Bible in Scots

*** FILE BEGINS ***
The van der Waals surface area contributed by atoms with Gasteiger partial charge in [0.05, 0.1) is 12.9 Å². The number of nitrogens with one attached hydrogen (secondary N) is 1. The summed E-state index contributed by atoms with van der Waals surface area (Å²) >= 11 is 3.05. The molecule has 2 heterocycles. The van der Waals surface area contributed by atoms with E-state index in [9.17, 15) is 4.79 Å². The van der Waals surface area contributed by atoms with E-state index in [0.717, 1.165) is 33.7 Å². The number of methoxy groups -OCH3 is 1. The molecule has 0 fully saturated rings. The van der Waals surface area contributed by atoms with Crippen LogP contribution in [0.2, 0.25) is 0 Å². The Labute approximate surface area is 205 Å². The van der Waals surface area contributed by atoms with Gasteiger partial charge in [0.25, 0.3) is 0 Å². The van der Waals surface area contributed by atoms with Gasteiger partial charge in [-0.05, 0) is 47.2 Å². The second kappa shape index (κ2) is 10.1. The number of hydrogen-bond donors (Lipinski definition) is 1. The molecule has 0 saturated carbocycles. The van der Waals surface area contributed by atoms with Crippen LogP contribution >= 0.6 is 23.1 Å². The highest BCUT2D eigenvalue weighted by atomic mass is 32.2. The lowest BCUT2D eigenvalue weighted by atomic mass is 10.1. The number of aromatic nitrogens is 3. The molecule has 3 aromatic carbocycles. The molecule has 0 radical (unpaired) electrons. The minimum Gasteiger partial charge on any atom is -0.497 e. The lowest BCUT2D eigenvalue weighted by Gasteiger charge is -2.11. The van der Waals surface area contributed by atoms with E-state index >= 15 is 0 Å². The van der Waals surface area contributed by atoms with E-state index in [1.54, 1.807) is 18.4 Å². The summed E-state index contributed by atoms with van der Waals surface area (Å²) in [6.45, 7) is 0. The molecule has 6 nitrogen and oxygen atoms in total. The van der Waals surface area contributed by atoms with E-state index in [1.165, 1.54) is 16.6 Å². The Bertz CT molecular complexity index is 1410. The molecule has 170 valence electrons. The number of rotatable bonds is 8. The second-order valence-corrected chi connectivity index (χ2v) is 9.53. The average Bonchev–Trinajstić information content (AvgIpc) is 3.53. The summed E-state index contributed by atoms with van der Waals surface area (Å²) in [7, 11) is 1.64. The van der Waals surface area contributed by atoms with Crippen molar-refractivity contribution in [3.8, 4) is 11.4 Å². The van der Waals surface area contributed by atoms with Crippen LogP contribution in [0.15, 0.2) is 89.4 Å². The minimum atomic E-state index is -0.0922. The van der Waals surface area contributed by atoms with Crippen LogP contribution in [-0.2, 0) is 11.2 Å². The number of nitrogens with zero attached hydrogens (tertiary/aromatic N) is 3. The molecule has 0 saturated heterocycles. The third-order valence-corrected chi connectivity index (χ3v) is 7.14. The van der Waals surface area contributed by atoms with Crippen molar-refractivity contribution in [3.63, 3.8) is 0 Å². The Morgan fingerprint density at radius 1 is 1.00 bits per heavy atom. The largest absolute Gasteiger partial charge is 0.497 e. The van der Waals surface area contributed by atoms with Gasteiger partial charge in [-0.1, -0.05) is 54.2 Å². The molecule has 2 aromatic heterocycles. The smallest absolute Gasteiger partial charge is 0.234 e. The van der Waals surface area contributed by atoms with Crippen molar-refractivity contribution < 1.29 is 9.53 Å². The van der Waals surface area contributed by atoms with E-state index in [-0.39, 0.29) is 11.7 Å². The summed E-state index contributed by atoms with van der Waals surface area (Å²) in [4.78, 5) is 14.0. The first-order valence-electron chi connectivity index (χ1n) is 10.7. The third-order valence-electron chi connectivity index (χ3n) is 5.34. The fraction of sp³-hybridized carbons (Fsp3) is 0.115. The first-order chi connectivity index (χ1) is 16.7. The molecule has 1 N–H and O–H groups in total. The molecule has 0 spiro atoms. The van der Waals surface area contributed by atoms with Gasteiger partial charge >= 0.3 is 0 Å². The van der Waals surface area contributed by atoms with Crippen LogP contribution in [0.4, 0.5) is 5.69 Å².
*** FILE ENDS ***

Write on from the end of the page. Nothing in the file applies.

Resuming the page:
In Scotland prior to the Reformation Parliament of 1560, mass and other church services were usually conducted in Latin. The Bible was also written in Latin and any talk of hearing services, or translating texts into the vernacular languages was, regarded as heresy by the Catholic Church, particularly after Martin Luther’s attack on the papacy from 1517. To be sure, there were popular preaching friars and others who preached in the vernacular and some scholars who had translated portions of scripture but there were no Bibles in Scots. None, that is, until Murdoch Nisbet in Ayrshire who translated the New Testament, and parts of the Old Testament, into his vernacular in the 1520’s or early 1530’s. Nisbet was translating not from the original Greek or Latin but from an English version originally made by John Wycliff in the 14th century and revised by Purvey in the 1520’s. Nisbet’s Bible is therefore invaluable in showing what were considered to be the differences between English and Scots at that period. Take, for example, the following passage: (Purvey) And he gaderide to gidre alle the prynces of prestis, and scribis of the puple, and enqueride of hem, where Crist shulde be borun. And thei seiden to hym, In Bethleem of Juda…Thanne Eroude clepide pryueli the astromyens, and lernyde bisili of hem the tyme of the sterre that apperide to hem. And he sente hem in to Bethleem, and seide, Go ye, and axe ye bisili of the child, and whanne yee han foundun, teel ye it to me, that Y also come, and worschipe hym. (Nisbet) And he gaderit togiddir al the princes of prestis and scribis of the pepile, and inquirit of thame quhar Crist suld be born. And thai said to him, In Bethlem of Juda…Than Erode callit priuelie the astronomyers, and leirit besilie of thame the tyme of the stern that apperit to thame. And he send thame into Bethelem, and said, Ga ye and ask ye besilie of the child: and quhen ye haue fundin, tel ye to me, that alsa I cum and wirschip him. For Nisbet, using shared Greek and Latin words, it was possible to closely follow the English version and, in many cases, make a minimum of changes. For example, he felt no need to change ‘enquire’ or ‘appear’ to ‘speir’ or ‘kythe’ because these words were also used in high register writing in Scots, though ‘speir’ and ‘kythe’ may have been more familiar to the common people. Also we see forms such as ‘child’ (pronounced cheeld) also used in Scots along with bairn at this period. The Scottish parliament briefly enacted in 1543 that it was permissible to own a Bible in Scots or English, but this was revoked soon after, and it was not until 1560 when Scotland became Calvinist that a vernacular Bible became legal. The new Scottish Church adopted the English Geneva Bible because it was the only full translation available that was ideologically acceptable and that was in a language close enough to the vernacular. Nisbet’s Bible would probably not have been acceptable to Calvinists and so remained unknown outside his family. In 1579 the Scottish parliament enacted that every substantial householder should own a Bible in the vernacular and the English Bible, with a preface in Scots, was printed again. When the General Assemby of the Church of Scotland met at Burntisland in 1601 there was some discussion regarding a new version of the Bible being produced in the vernacular of Lowland Scotland, but this came to nothing because King James VI succeeded to the throne of England in 1603. After that date, James was keen to bring about conformity in culture, language and religion among his kingdoms, based on the culture of England, and so he produced the King James Bible, in English, instead. This is not to say, of course, that Scottish sermons and preaching were in English from 1560. Indeed, there is plenty of evidence that Scottish Presbyterian ministers commonly preached in Scots well into the 18th century, and, in some cases, into the 19th century. They did so because it was the language most readily understood by the average Scottish congregation. From the mid-16th century a number of religious tracts, forms of prayers, and sermons, circulated in Scots both in manuscript and printed form. One of the most popular was the Pockmanty Sermon preached by the Reverand Row in 1638 and which was still being printed in the 18th century, though by the latter date ministers were having their sermons ‘Englished’ for wider publication. It was usual throughout this period for Scottish ministers to paraphrase the English Bible into Scots as they read to the congregation, pronouncing it as Scots and making changes in vocabulary when necessary. Once they had finished the text they preached in a robust vernacular. In 1615 one Englishman described a sermon in Orkney in which the minister began to “speake in plaine Scots words” while another visitor in 1705 described a sermon in Edinburgh in which the minister “made such a prodigious noise in broad Scotch.” In the early 19th century the celebrated Dr Thomas Chalmers (1780-1847), first principal of the Free Church College, was described as preaching in Scots in Glasgow and as late as the early 1900’s the Reverand D Gibb Mitchell of Cramond produced two volumes of sermons he had preached in Scots to his congregation. In his 1917 collection he declared “I’ve a bonnie Kirk in my Clachan here, and on Sabbath my folk gaither round me for the breid o’ life. I whiles win at them throwe the auld Scots tongue. The hamely words gang far in, and I see tears fa’ an’ faces smile. Mony a han’ grips mine at the skailin, an’ buirdly men thank me wi’ trem’lin voice.” There were occasional complaints about the drawbacks of using English texts. In the 1630’s the Church of Scotland wrote to Charles I about his new Prayer Book and objected to many of the terms which were unknown to the common people and in 1703 the Reverend James Kirkwood commented “Does not everybody know that in our English Bibles there are several hundred words and phrases not vulgarly used nor understood by a great many in Scotland who have no other Translation.” However, because Scottish ministers paraphrased texts, and because of the drive towards Anglo-Scottish political union, the idea of a Scottish Bible did not seem a pressing issue. Indeed, by the 1750’s the so-called Moderate Party had arisen to dominance within the Scottish Church and the Moderates chose to preach in English. Certainly by 1800 the idea of a Scots Bible would have seemed irrelevant to the upper classes. Despite the divorce of the upper classes from the Scots language, academics and others continued to take an interest in Scots translations. For example, Prince Louis Bonaparte (died 1891), nephew of the former French Emperor, was a keen linguist and commissioned translations of parts of the Bible in various languages, including Scots, during the 1850’s and 1860’s. However, the translations were made from English and not Greek, and the translators, largely literary writers, often chose to retain many non-Scottish features. Take, for example, George Henderson who translated Matthew in 1862: (King James Bible) Then Herod, when he had privily called the wise men, enquired of them diligently what time the star appeared. And he sent them to Bethlehem, and said, Go and search diligently for the young child: and when ye have found him, bring me word again, that I may come and worship him also. (Henderson) Syne Herod, whan he had hiddlinsly ca’d the wise men, speir’t at them eydently what time the star kythet. An’ he sendet them til Bethlehem: an’ said, Gang an’ seek eydently for the young bairn: an’ whan ye hae fund him, bring me back word, that I may come an’ worship him alsua. After the time of these translations came Peter Hately Waddell (1817-1891), a native of Stirlingshire, who took quite a new and distinct approach to providing Scots religious translations. Waddell believed in getting back to the Germanic roots of the language and often rooted out Greek, Latin and other words and replaced them with Germanic compounds. He also made his translations straight from Hebrew. By this approach he produced, firstly, ‘The Psalms: Frae Hebrew Intil Scottis’ (1871), and then ‘Isaiah’ (1879). Here is Waddell’s translation of the 23 Psalm. Evidently spellings such as head and dead were intended to be pronounced as ‘heid’ and ‘deid’: The Lord is my herd, nae want sal fa’ me. He louts me till lie amang green howes; he airts me atowre by the lown watirs: He waukens my wa’-gaen saul; he weises me roun, for his ain name’s sake, intil right roddins. Na! tho’ I gang thro’ the dead-mirk-dail; e’en thar, sal I dread nae skaithin: for yersel are nar-by me; yer stok an’ yer stay haud me baith fu’cheerie. My buird ye hae handsell’d in face o’ my faes; ye hae drookit my haed wi’ oyle; my bicker is fu’ an’ skailin. E’en sae, sal gude-guidin an’ gude-gree gang wi’ me, ilk day o’ my livin; an’ evir mair syne, i’ the LORD’S ain howff, at lang last, sal I mak bydan. The whole of the New Testament was finally translated into Scots by William Wye Smith, a native of Jedburgh who spent most of his life in America, and published in as the ‘New Testament in Braid Scots’ at Paisley in 1901. In his preface he declared “…the Scots tongue is no gettin extendit and some folk think it may be tint a’thegither ‘or lang…Lat nae man think it is a vulgar tongue – a mere gibberish to be dune wi’ as sune as ane is by the schule-time. It is an ancient and hounorable tongue: wi’ rutes deep i’ the yird: aulder than muckle o’ the English.” However, like many before him, he made his translation from English. Here is his translation of Matthew: Than, Herod, convening the Wyss Men privately, faund oot mair strickly o’ the comin’ o the starn; And bad them gang to Bethlehem: and qo’ he, “Gang, and seek ye oot the wee bairn: and whan ye ken, fesh me word gain, that I as weel may come and worship. It was, however, William Laughton Lorimer (1885-1967), a native of Angus, and celebrated scholar of the classical languages, who finally translated the New Testament from the original Greek (and other sources) into Scots during the 1950’s and 1960’s. His son completed revisions and it was finally published in 1983 when it became an instant success. It has since also found its way onto audio cassette and CD. It has justly been recognised as one of the great works of literature in Scots in the modern era. Lorimer was able to take the original Greek and write equivalent Scots idioms, reflecting changes in regional speech and differences in formal and informal speech to be found in original texts. In translating the New Testament, William Lorimer hoped that it would help to encourage interest and support for the language once again, as well as pointing the way towards establishing a high-register standard form necessary for public use. Here is Lorimer’s version of our Matthew text: Herod than caa’d the spaemen til him in hidlins, an whan he hed lairnt frae them the day an hour o the stairn’s kythin, he sent them awà tae Bethlehem, biddin them gang their waas an seek out aa the speirins they coud win at anent the bairn: ‘”An whan ye hae fund him,” qo he, “bring me back wurd, sae at I may gae an wurship him mysel.” Since the appearance of the Lorimer translation a number of other religious texts have also come into print and Scots has, occasionally, formed part of church services in Scotland, particularly at Christmas time. Inspired by Lorimer, Jamie Stuart produced ‘A Scots Gospel’, ‘The Glasgow Gospel’ and ‘Auld Testamemt Tales’ during the 1980’s and 1990’s.